We’ve worked with several clients recently to develop insights their sales teams can use to engage customers in a more consultative dialog. Inspired by The Challenger Sale, these companies, and many others, are seeking to differentiate not only what they are selling, but how.
The most important element in “getting the Challenger approach right requires organizational capabilities as well as individual skills” (“The End of Solution Sales,” HBR). In our experience leading sales transformations, an organizational approach focused on aligning Sales and Marketing teams is required to equip companies to move from a product-selling focus to a solution, and even a consultative, selling focus. As opposed to simply holding a “training event,” a combination of capabilities (e.g., marketing and sales processes, new selling tools and collateral, conversational and selling skills, sales coaching) must be enabled to effectively identify, deploy, and sustain an insights selling-based approach.
Focusing on insights, below are some key lessons learned:
Think Beyond Basic Sales “Hooks” – Think Big, and to adapt the classic IBM slogan, “Think Different” (or at least differently). This requires sales and marketing teams to examine holistic customer business and industry challenges, not just to create new messaging on product or solution-level features and benefits.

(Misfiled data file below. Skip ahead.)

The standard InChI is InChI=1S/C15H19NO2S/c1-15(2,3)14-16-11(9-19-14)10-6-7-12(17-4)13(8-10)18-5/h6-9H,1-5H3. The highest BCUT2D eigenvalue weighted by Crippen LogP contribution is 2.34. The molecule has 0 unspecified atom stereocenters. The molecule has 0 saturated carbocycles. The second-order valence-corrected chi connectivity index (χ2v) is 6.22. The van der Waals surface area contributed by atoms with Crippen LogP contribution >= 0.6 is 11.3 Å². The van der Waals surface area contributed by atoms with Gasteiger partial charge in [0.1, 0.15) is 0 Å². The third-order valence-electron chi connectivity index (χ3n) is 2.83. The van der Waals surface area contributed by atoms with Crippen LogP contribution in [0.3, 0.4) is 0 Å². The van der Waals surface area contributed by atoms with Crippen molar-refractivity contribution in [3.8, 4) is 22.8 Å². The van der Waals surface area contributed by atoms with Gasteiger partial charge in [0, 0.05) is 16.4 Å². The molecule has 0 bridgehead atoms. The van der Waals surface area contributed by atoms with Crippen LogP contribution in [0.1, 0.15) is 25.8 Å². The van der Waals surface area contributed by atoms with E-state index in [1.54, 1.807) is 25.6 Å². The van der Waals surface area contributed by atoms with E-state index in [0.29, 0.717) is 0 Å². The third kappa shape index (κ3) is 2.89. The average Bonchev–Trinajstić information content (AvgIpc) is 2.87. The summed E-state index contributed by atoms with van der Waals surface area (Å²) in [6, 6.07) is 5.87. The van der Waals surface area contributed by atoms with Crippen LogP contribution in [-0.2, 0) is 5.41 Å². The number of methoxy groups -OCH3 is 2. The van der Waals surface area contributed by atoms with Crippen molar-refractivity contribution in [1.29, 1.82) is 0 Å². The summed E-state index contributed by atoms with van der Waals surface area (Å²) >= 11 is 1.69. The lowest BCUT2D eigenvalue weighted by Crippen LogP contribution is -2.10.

Combine Inside-Out and Outside-In Thinking – An insights selling-based approach requires deep outside-in thinking, incorporating the voice of the customer to approach customer problems and challenges. To be successful, this should be combined with an inside-out perspective to determine how existing solutions, products, and services can be packaged together to address these problems in new and creative ways.
Packaging Matters – Having a conversation based on insights is different than just providing another sales “pitch” deck. “Conversation Prompters™” can be developed to provide sales teams with the questions, insights, and messaging to enable these conversations.
Reinforcement and Coaching Matter More – Deploying new insights requires expanded sales coaching capabilities. Sales managers must be able to recognize “what good looks like” and provide constructive feedback. No matter the sales approach or process, we typically find that the coaching capabilities of sales managers are underdeveloped but are a critical component to lasting improvements in sales effectiveness.
Grainger didn’t come up with “planning the unplanned” in a two-day workshop, but companies can certainly seed the ideas and concepts to be further developed by a cross-functional marketing/sales team. Rome wasn’t built in a day, and neither are Insights.
Members of the Sales Management Association can check out our recent webinar on this topic: The Perfect Sales Call Webinar.